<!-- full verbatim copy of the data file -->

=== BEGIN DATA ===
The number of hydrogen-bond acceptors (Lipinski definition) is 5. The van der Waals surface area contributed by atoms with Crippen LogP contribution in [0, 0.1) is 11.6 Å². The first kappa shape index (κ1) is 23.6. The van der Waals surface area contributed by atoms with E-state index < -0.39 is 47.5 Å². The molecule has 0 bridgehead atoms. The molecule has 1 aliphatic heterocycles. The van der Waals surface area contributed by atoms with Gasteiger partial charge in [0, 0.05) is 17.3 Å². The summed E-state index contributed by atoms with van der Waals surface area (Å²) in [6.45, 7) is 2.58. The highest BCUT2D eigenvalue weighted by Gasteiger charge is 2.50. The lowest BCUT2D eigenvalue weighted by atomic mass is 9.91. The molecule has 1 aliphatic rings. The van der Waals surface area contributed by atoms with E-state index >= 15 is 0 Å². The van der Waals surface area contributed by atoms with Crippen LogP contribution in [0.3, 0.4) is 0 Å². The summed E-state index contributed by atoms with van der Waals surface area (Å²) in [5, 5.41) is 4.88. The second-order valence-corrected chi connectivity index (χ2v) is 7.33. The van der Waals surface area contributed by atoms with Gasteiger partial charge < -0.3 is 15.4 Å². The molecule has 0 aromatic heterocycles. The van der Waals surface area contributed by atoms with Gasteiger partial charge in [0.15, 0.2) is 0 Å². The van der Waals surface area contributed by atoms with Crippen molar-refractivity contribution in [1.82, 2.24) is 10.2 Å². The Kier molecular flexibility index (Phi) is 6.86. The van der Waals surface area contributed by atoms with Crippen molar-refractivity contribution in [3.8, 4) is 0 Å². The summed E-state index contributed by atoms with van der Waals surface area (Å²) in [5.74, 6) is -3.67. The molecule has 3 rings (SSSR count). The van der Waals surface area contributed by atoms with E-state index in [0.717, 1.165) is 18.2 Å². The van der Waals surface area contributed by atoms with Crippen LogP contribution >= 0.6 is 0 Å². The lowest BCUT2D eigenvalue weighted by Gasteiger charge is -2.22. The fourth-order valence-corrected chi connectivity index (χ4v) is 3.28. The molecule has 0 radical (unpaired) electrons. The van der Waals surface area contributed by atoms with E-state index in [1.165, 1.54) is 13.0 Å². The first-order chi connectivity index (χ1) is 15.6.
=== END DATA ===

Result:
The number of hydrogen-bond acceptors (Lipinski definition) is 5. The van der Waals surface area contributed by atoms with Crippen LogP contribution in [0, 0.1) is 11.6 Å². The first kappa shape index (κ1) is 23.6. The van der Waals surface area contributed by atoms with E-state index < -0.39 is 47.5 Å². The molecule has 0 bridgehead atoms. The molecule has 1 aliphatic heterocycles. The van der Waals surface area contributed by atoms with Gasteiger partial charge in [0, 0.05) is 17.3 Å². The summed E-state index contributed by atoms with van der Waals surface area (Å²) in [6.45, 7) is 2.58. The highest BCUT2D eigenvalue weighted by Gasteiger charge is 2.50. The lowest BCUT2D eigenvalue weighted by atomic mass is 9.91. The molecule has 1 aliphatic rings. The van der Waals surface area contributed by atoms with E-state index >= 15 is 0 Å². The van der Waals surface area contributed by atoms with Crippen LogP contribution in [0.3, 0.4) is 0 Å². The summed E-state index contributed by atoms with van der Waals surface area (Å²) in [5, 5.41) is 4.88. The second-order valence-corrected chi connectivity index (χ2v) is 7.33. The van der Waals surface area contributed by atoms with Gasteiger partial charge < -0.3 is 15.4 Å². The molecule has 0 aromatic heterocycles. The van der Waals surface area contributed by atoms with Gasteiger partial charge in [0.15, 0.2) is 0 Å². The van der Waals surface area contributed by atoms with Crippen molar-refractivity contribution in [1.82, 2.24) is 10.2 Å². The Kier molecular flexibility index (Phi) is 6.86. The van der Waals surface area contributed by atoms with Crippen molar-refractivity contribution in [3.8, 4) is 0 Å². The summed E-state index contributed by atoms with van der Waals surface area (Å²) in [5.74, 6) is -3.67. The molecule has 3 rings (SSSR count). The van der Waals surface area contributed by atoms with E-state index in [0.717, 1.165) is 18.2 Å². The van der Waals surface area contributed by atoms with Crippen LogP contribution >= 0.6 is 0 Å². The lowest BCUT2D eigenvalue weighted by Gasteiger charge is -2.22. The fourth-order valence-corrected chi connectivity index (χ4v) is 3.28. The molecule has 0 radical (unpaired) electrons. The van der Waals surface area contributed by atoms with E-state index in [1.165, 1.54) is 13.0 Å². The first-order chi connectivity index (χ1) is 15.6.